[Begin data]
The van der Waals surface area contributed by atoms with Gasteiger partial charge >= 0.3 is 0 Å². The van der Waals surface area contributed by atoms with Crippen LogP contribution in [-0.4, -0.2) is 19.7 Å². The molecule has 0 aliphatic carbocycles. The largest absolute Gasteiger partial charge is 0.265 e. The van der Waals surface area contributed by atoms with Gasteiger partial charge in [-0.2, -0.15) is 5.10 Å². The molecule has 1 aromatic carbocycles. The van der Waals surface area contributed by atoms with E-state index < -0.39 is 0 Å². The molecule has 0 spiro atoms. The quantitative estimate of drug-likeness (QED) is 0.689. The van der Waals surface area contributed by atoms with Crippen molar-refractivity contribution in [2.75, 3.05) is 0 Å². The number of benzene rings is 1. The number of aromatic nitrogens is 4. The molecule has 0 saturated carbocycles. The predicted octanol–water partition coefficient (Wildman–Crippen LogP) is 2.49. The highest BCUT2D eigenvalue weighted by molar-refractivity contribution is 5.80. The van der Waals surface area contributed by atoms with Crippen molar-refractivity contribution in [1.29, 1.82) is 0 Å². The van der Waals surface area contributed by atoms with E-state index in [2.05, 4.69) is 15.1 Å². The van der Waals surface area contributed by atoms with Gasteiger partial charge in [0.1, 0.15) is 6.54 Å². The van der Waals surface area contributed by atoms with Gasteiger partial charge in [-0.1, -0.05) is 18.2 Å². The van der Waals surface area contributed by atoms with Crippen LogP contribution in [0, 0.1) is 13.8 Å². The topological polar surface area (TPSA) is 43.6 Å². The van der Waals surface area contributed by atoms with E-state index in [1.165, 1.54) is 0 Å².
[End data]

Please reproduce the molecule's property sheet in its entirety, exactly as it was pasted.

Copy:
The van der Waals surface area contributed by atoms with Gasteiger partial charge >= 0.3 is 0 Å². The van der Waals surface area contributed by atoms with Crippen LogP contribution in [-0.4, -0.2) is 19.7 Å². The molecule has 0 aliphatic carbocycles. The largest absolute Gasteiger partial charge is 0.265 e. The van der Waals surface area contributed by atoms with Gasteiger partial charge in [-0.2, -0.15) is 5.10 Å². The molecule has 1 aromatic carbocycles. The van der Waals surface area contributed by atoms with E-state index < -0.39 is 0 Å². The molecule has 0 spiro atoms. The quantitative estimate of drug-likeness (QED) is 0.689. The van der Waals surface area contributed by atoms with Crippen molar-refractivity contribution in [2.75, 3.05) is 0 Å². The number of benzene rings is 1. The number of aromatic nitrogens is 4. The molecule has 0 saturated carbocycles. The predicted octanol–water partition coefficient (Wildman–Crippen LogP) is 2.49. The highest BCUT2D eigenvalue weighted by molar-refractivity contribution is 5.80. The van der Waals surface area contributed by atoms with Crippen molar-refractivity contribution in [1.29, 1.82) is 0 Å². The van der Waals surface area contributed by atoms with E-state index in [2.05, 4.69) is 15.1 Å². The van der Waals surface area contributed by atoms with Gasteiger partial charge in [0.1, 0.15) is 6.54 Å². The van der Waals surface area contributed by atoms with Gasteiger partial charge in [-0.1, -0.05) is 18.2 Å². The van der Waals surface area contributed by atoms with Crippen LogP contribution in [0, 0.1) is 13.8 Å². The topological polar surface area (TPSA) is 43.6 Å². The van der Waals surface area contributed by atoms with E-state index in [1.165, 1.54) is 0 Å².